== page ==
5. Hosmer D, Lemeshow S (2000) Logistic regression models for the analysis of correlated data. Applied logistic regression. Wiley, New YorkCrossRefGoogle Scholar
  6. Jones B, Nagin D, Roeder K (2001) A SAS procedure based on mixture models for estimating developmental trajectories. Socio Meth Res 29(3):374–393CrossRefGoogle Scholar
  7. Midanik LT, Greenfield TK (2010) Reports of alcohol-related problems and alcohol dependence for demographic subgroups using interactive voice response versus telephone surveys: the 2005 US National Alcohol Survey. Drug Alcohol Rev 29(4):392–398PubMedCentralCrossRefPubMedGoogle Scholar
  8. Nagelhout GE, Willemsen MC, Thompson ME, Fong GT, van den Putte B, de VH (2010) Is web interviewing a good alternative to telephone interviewing? Findings from the International Tobacco Control (ITC) Netherlands survey. BMC Public Health 10:351PubMedCentralCrossRefPubMedGoogle Scholar
  9. Owen J, Bantum E, Criswell K, Bazzo J, Gorlick A, Stanton A (2013) Representativeness of two sampling procedures for an internet intervention targeting cancer-related distress: a comparison of convenience and registry samples. J Behav Med 37(4):630–641PubMedCentralCrossRefPubMedGoogle Scholar
  10. Pealer L, Weiler R, Pigg R Jr, Miller D, Dorman S (2001) The feasibility of a web-based surveillance system to collect health risk behavior data from college students. Health Educ Behav 28(5):547–559CrossRefPubMedGoogle Scholar
  11. Raziano D, Jayadevappa R, Valenzula D, Weiner M, Lavizzo-Mourey R (2001) E-mail versus conventional postal mail survey of geriatric chiefs. Gerontologist 41(6):799–804CrossRefPubMedGoogle Scholar
  12. Russell C, Boggs D, Palmer J, Rosenberg L (2010) Use of a web-based questionnaire in the Black Women’s Health Study. Am J Epidemiol 172(11):1286–1291PubMedCentralCrossRefPubMedGoogle Scholar
  13. Schmitz, C (2007) LimeSurvey. The open source survey application. http://www.limesurvey.org. Accessed 5 February 2015
  14. Turner CF, Villarroel MA, Rogers SM, Eggleston E, Ganapathi L, Roman AM, Al-Tayyib A (2005) Reducing bias in telephone survey estimates of the prevalence of drug use: a randomized trial of telephone audio-CASI. Addiction 100(10):1432–1444CrossRefPubMedGoogle Scholar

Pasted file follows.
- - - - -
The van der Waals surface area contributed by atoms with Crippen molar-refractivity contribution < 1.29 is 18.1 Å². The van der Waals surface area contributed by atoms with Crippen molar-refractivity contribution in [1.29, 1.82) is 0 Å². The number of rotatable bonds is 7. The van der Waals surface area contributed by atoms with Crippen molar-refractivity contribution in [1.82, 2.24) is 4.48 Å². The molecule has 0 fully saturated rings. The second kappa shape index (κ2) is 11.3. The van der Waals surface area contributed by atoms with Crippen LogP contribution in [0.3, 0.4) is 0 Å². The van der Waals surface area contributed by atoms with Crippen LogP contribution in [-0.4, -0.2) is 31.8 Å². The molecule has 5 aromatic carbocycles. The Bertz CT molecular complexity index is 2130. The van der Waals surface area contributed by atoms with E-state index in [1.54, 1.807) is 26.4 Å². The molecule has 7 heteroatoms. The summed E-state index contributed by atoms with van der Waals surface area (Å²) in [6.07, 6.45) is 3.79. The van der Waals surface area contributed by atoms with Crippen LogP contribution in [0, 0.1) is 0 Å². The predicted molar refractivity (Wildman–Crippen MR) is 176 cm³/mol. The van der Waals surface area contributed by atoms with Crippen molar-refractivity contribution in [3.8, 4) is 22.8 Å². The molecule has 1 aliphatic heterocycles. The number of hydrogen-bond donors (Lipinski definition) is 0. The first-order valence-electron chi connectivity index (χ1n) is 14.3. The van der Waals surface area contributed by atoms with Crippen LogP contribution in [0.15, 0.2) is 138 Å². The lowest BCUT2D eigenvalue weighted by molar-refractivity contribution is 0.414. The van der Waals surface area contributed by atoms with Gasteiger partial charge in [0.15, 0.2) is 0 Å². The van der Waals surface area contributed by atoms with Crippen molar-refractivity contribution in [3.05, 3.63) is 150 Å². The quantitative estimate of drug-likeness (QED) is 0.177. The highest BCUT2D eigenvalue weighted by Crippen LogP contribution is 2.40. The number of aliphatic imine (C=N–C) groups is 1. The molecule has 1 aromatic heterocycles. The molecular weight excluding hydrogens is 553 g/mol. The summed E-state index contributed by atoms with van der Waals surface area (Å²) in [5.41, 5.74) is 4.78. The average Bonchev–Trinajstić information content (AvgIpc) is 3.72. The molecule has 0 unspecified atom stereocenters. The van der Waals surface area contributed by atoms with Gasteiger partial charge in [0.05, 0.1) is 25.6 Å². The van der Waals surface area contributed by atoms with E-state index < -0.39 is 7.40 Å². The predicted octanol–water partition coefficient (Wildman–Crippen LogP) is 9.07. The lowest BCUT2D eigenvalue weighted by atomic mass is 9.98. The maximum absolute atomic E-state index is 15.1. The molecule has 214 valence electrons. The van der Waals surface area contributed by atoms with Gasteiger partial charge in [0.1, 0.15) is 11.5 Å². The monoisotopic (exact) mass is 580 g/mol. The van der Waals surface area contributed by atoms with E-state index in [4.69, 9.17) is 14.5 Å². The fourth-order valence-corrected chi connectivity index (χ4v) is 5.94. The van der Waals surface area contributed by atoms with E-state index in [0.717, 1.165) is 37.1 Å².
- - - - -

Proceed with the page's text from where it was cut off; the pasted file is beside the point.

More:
15. van Loon A, Tijhuis M, Picavet H, Surtees P, Ormel J (2003) Survey non-response in the Netherlands: effects on prevalence estimates and associations. Ann Epidemiol 13(2):105–110CrossRefPubMedGoogle Scholar
  16. Volken T (2013) Second-stage non-response in the Swiss health survey: determinants and bias in outcomes. BMC Public Health 13:167PubMedCentralCrossRefPubMedGoogle Scholar
  17. Wichmann HE, Kaaks R, Hoffmann W, Jockel KH, Greiser KH, Linseisen J (2012) The German National Cohort. Bundesgesundheitsbl 55(6–7):781–787CrossRefGoogle Scholar

Copyright information

© Swiss School of Public Health (SSPH+) 2015

Authors and Affiliations

  • Manas K. Akmatov
    • 1
    • 4
    Email author
  • Nicole Rübsamen
    • 1
  • Anja Schultze
    • 1
  • Yvonne Kemmling
    • 1
  • Nadia Obi
    • 2
  • Kathrin Günther
    • 3
  • Wolfgang Ahrens
    • 3
  • Frank Pessler
    • 4
  • Gérard Krause
    • 1
  • Rafael T. Mikolajczyk
    • 1
  1. 1.Department of EpidemiologyHelmholtz Centre for Infection ResearchBrunswickGermany
  2. 2.University Cancer Center HamburgUniversity Medical Center Hamburg-EppendorfHamburgGermany
  3. 3.Department of Epidemiological Methods and Etiologic ResearchLeibniz Institute for Prevention Research and Epidemiology-BIPSBremenGermany
  4. 4.TWINCORE Centre for Experimental and Clinical Infection ResearchHannoverGermany

Personalised recommendations